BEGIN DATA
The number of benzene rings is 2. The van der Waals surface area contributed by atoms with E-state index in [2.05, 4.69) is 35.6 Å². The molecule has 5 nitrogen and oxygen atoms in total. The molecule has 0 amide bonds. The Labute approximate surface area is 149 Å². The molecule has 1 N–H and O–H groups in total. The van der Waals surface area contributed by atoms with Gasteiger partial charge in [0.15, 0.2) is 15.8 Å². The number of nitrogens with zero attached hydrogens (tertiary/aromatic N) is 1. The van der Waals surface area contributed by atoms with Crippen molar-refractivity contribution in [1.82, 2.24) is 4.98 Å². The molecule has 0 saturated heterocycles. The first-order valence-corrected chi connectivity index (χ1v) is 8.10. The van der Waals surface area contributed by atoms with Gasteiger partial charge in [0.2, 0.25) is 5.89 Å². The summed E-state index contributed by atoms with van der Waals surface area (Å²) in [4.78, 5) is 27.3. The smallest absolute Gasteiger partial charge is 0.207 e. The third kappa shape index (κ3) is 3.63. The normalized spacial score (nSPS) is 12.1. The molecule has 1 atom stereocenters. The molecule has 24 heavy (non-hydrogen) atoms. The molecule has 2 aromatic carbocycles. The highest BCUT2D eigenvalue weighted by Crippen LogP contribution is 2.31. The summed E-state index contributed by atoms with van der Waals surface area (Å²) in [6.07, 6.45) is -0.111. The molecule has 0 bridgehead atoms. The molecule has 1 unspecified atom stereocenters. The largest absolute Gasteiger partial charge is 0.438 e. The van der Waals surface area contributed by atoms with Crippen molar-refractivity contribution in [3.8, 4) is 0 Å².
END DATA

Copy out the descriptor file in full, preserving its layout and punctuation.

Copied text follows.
The number of benzene rings is 2. The van der Waals surface area contributed by atoms with E-state index in [2.05, 4.69) is 35.6 Å². The molecule has 5 nitrogen and oxygen atoms in total. The molecule has 0 amide bonds. The Labute approximate surface area is 149 Å². The molecule has 1 N–H and O–H groups in total. The van der Waals surface area contributed by atoms with Gasteiger partial charge in [0.15, 0.2) is 15.8 Å². The number of nitrogens with zero attached hydrogens (tertiary/aromatic N) is 1. The van der Waals surface area contributed by atoms with Crippen molar-refractivity contribution in [1.82, 2.24) is 4.98 Å². The molecule has 0 saturated heterocycles. The first-order valence-corrected chi connectivity index (χ1v) is 8.10. The van der Waals surface area contributed by atoms with Gasteiger partial charge in [0.2, 0.25) is 5.89 Å². The summed E-state index contributed by atoms with van der Waals surface area (Å²) in [4.78, 5) is 27.3. The smallest absolute Gasteiger partial charge is 0.207 e. The third kappa shape index (κ3) is 3.63. The normalized spacial score (nSPS) is 12.1. The molecule has 1 atom stereocenters. The molecule has 24 heavy (non-hydrogen) atoms. The molecule has 2 aromatic carbocycles. The highest BCUT2D eigenvalue weighted by Crippen LogP contribution is 2.31. The summed E-state index contributed by atoms with van der Waals surface area (Å²) in [6.07, 6.45) is -0.111. The molecule has 0 bridgehead atoms. The molecule has 1 unspecified atom stereocenters. The largest absolute Gasteiger partial charge is 0.438 e. The van der Waals surface area contributed by atoms with Crippen molar-refractivity contribution in [3.8, 4) is 0 Å².